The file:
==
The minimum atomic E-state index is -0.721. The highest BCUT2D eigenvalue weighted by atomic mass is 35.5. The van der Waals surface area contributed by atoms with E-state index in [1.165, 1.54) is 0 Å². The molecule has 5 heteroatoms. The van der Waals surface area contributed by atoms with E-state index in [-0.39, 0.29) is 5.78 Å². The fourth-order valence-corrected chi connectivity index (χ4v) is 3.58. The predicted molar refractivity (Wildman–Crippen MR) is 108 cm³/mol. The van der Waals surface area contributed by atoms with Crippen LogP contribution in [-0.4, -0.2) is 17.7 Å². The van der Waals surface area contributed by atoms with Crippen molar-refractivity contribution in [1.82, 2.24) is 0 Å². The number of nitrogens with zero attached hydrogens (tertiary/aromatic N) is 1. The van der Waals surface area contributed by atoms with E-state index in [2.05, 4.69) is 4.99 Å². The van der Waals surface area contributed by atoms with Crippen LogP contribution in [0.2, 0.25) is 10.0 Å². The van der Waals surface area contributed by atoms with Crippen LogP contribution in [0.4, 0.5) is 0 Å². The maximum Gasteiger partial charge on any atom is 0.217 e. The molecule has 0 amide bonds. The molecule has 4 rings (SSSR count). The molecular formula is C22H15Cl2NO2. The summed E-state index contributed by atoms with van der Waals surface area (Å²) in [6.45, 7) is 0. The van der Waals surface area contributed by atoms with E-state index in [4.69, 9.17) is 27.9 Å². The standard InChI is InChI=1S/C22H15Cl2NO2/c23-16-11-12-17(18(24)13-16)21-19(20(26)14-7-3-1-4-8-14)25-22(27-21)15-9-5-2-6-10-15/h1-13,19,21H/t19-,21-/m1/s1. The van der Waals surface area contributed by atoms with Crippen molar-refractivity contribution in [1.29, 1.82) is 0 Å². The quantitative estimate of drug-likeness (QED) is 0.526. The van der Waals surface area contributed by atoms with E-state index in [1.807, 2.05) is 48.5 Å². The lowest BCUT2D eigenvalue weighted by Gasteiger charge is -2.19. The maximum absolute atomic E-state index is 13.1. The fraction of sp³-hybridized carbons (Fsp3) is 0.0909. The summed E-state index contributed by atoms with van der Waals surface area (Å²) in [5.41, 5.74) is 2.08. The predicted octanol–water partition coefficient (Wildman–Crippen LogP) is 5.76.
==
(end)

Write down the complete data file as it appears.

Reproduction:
The minimum atomic E-state index is -0.721. The highest BCUT2D eigenvalue weighted by atomic mass is 35.5. The van der Waals surface area contributed by atoms with E-state index in [1.165, 1.54) is 0 Å². The molecule has 5 heteroatoms. The van der Waals surface area contributed by atoms with E-state index in [-0.39, 0.29) is 5.78 Å². The fourth-order valence-corrected chi connectivity index (χ4v) is 3.58. The predicted molar refractivity (Wildman–Crippen MR) is 108 cm³/mol. The van der Waals surface area contributed by atoms with Crippen LogP contribution in [-0.4, -0.2) is 17.7 Å². The van der Waals surface area contributed by atoms with Crippen molar-refractivity contribution in [1.82, 2.24) is 0 Å². The number of nitrogens with zero attached hydrogens (tertiary/aromatic N) is 1. The van der Waals surface area contributed by atoms with E-state index in [2.05, 4.69) is 4.99 Å². The van der Waals surface area contributed by atoms with Crippen LogP contribution in [0.2, 0.25) is 10.0 Å². The van der Waals surface area contributed by atoms with Crippen LogP contribution in [0.4, 0.5) is 0 Å². The maximum Gasteiger partial charge on any atom is 0.217 e. The molecule has 0 amide bonds. The molecule has 4 rings (SSSR count). The molecular formula is C22H15Cl2NO2. The summed E-state index contributed by atoms with van der Waals surface area (Å²) in [6.45, 7) is 0. The van der Waals surface area contributed by atoms with E-state index in [4.69, 9.17) is 27.9 Å². The standard InChI is InChI=1S/C22H15Cl2NO2/c23-16-11-12-17(18(24)13-16)21-19(20(26)14-7-3-1-4-8-14)25-22(27-21)15-9-5-2-6-10-15/h1-13,19,21H/t19-,21-/m1/s1. The van der Waals surface area contributed by atoms with Crippen molar-refractivity contribution in [1.29, 1.82) is 0 Å². The quantitative estimate of drug-likeness (QED) is 0.526. The van der Waals surface area contributed by atoms with E-state index in [1.807, 2.05) is 48.5 Å². The lowest BCUT2D eigenvalue weighted by Gasteiger charge is -2.19. The maximum absolute atomic E-state index is 13.1. The fraction of sp³-hybridized carbons (Fsp3) is 0.0909. The summed E-state index contributed by atoms with van der Waals surface area (Å²) in [5.41, 5.74) is 2.08. The predicted octanol–water partition coefficient (Wildman–Crippen LogP) is 5.76.